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Posted by Robert Vamosi on March 25, 2016
According to a researcher at RSA, the software running on closed circuit camera used by over 70 different vendors may be vulnerable to “root” access to the affected device. In this case the new attack vector compromises the Digital Video Recorder boxes, the part of the camera that stores the images for later viewing.
In a blog, Rotem Kerner said he started with the output of Command and Control data, a population of over 1,000 infected DVR devices all sporting HTTP servers that were listening on ports 81, 82, and 8000, identifying themselves as “Cross Web Server”. He initially traced these back to an Israeli company selling CCTVs, but soon discovered the same component was present in CCTVs produced by 70 vendors.
“They may have different logo, or slightly different plastics, but they share the same vulnerable software,” Kerner wrote. “This is basically what they call “white labeling.” Probably China’s most common business model. Eventually I’ve located the real manufacturer, a company called TVT.”
The problem is common, especially in the Internet of Things. Companies buy existing components to get their products to market without checking the quality of the product. “I’d say too many cooks are stirring the same rotten pot,” Kerner wrote. “This makes it really hard to mitigate the problem and leaving a lot of potential vulnerable end users (and) businesses. ”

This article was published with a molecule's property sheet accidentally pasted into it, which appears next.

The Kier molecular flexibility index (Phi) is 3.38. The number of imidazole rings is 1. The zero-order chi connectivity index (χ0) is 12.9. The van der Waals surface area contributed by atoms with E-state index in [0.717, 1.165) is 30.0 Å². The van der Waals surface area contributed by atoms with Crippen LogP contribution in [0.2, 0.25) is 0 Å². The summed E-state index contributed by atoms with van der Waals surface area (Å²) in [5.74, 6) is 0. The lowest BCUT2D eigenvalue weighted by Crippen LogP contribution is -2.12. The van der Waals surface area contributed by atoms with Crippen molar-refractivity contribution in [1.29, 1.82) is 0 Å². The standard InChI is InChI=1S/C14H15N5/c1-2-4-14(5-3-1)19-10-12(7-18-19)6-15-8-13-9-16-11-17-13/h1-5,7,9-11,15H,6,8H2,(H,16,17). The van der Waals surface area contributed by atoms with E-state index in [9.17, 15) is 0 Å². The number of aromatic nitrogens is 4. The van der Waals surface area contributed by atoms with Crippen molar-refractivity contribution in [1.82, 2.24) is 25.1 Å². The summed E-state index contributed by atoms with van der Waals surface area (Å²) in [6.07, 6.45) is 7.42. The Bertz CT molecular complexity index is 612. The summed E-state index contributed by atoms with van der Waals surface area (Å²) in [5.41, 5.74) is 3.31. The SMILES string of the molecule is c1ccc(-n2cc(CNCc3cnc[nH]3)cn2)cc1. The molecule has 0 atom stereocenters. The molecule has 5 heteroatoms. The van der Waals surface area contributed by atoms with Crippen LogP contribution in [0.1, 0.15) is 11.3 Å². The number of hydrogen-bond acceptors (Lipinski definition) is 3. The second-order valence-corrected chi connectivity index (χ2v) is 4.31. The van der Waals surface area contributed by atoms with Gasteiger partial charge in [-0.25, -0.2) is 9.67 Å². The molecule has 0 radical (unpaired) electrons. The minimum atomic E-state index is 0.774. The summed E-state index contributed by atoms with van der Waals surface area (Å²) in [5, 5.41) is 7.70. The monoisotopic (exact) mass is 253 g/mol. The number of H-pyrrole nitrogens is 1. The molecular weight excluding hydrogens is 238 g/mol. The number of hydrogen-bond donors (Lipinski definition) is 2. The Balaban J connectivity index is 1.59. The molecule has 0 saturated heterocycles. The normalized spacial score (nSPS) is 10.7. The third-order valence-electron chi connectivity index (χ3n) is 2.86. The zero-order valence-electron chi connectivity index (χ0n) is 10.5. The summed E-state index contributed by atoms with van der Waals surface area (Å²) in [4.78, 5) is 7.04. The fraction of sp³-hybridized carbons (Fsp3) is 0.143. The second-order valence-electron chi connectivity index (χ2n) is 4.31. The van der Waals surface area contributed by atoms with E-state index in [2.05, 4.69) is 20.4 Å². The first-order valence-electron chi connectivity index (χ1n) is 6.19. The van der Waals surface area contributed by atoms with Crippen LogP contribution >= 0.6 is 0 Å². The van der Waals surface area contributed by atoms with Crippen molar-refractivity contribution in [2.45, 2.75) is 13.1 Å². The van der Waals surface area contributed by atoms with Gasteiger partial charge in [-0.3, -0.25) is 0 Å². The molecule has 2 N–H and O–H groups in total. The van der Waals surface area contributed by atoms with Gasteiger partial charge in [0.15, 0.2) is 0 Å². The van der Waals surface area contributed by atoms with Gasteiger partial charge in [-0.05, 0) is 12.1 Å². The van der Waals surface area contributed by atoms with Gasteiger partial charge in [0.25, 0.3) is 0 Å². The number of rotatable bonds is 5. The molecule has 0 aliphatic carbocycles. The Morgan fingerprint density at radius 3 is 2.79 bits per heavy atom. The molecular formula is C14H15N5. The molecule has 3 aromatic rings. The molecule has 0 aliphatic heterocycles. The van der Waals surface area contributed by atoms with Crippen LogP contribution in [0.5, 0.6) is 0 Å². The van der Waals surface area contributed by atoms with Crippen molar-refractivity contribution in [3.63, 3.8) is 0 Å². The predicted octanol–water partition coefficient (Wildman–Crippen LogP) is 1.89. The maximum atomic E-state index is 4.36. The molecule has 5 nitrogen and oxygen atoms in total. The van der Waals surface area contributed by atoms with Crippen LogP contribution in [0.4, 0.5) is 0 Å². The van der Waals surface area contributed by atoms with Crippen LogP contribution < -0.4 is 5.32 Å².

The exploit is serious. With it, one could get onto the internal network running the surveillance camera. Kerner notes the irony here: “When the old fashion thieves used to physically break into stores, on their way to the cashier they had to try and avoid or neutralize any surveillance equipment. The digital thieves are entering the store through them. Truly Hollywood material.”
For mitigation, Kerner wrote ” Since there are many vendors who redistribute this hardware-software it is hard to rely on vendors patch to arrive at your doorstep. I believe there are few more vulnerabilities being exploited in the wild against these machines and therefore your best shot would probably be to deny any connection from an unknown IP address to the DVR services.”